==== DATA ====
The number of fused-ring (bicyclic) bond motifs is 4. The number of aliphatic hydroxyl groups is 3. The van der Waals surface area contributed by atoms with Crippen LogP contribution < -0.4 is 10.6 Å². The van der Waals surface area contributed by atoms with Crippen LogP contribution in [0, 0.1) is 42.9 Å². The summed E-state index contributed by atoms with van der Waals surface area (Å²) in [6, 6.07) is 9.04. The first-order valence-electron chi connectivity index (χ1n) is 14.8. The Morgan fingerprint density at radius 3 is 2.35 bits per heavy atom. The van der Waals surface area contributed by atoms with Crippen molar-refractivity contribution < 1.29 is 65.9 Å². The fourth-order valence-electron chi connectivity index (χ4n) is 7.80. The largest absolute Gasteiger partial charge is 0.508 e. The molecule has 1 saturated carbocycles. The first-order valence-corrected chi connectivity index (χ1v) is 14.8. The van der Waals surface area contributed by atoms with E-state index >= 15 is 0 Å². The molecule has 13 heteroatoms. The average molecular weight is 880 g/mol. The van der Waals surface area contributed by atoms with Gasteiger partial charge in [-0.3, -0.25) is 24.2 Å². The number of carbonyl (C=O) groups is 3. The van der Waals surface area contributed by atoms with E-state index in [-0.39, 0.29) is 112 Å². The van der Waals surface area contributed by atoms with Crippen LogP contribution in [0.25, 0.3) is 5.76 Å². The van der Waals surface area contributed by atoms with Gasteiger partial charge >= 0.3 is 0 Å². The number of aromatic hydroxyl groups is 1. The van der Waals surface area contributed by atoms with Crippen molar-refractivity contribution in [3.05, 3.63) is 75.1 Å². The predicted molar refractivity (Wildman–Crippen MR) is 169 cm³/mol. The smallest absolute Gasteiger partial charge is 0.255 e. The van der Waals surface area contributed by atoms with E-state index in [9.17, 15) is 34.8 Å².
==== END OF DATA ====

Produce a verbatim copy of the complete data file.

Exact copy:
The number of fused-ring (bicyclic) bond motifs is 4. The number of aliphatic hydroxyl groups is 3. The van der Waals surface area contributed by atoms with Crippen LogP contribution < -0.4 is 10.6 Å². The van der Waals surface area contributed by atoms with Crippen LogP contribution in [0, 0.1) is 42.9 Å². The summed E-state index contributed by atoms with van der Waals surface area (Å²) in [6, 6.07) is 9.04. The first-order valence-electron chi connectivity index (χ1n) is 14.8. The Morgan fingerprint density at radius 3 is 2.35 bits per heavy atom. The van der Waals surface area contributed by atoms with Crippen molar-refractivity contribution < 1.29 is 65.9 Å². The fourth-order valence-electron chi connectivity index (χ4n) is 7.80. The largest absolute Gasteiger partial charge is 0.508 e. The molecule has 1 saturated carbocycles. The first-order valence-corrected chi connectivity index (χ1v) is 14.8. The van der Waals surface area contributed by atoms with E-state index >= 15 is 0 Å². The molecule has 13 heteroatoms. The average molecular weight is 880 g/mol. The van der Waals surface area contributed by atoms with Gasteiger partial charge in [-0.3, -0.25) is 24.2 Å². The number of carbonyl (C=O) groups is 3. The van der Waals surface area contributed by atoms with E-state index in [-0.39, 0.29) is 112 Å². The van der Waals surface area contributed by atoms with Crippen LogP contribution in [0.25, 0.3) is 5.76 Å². The van der Waals surface area contributed by atoms with Gasteiger partial charge >= 0.3 is 0 Å². The number of aromatic hydroxyl groups is 1. The van der Waals surface area contributed by atoms with Crippen molar-refractivity contribution in [3.05, 3.63) is 75.1 Å². The predicted molar refractivity (Wildman–Crippen MR) is 169 cm³/mol. The smallest absolute Gasteiger partial charge is 0.255 e. The van der Waals surface area contributed by atoms with E-state index in [9.17, 15) is 34.8 Å².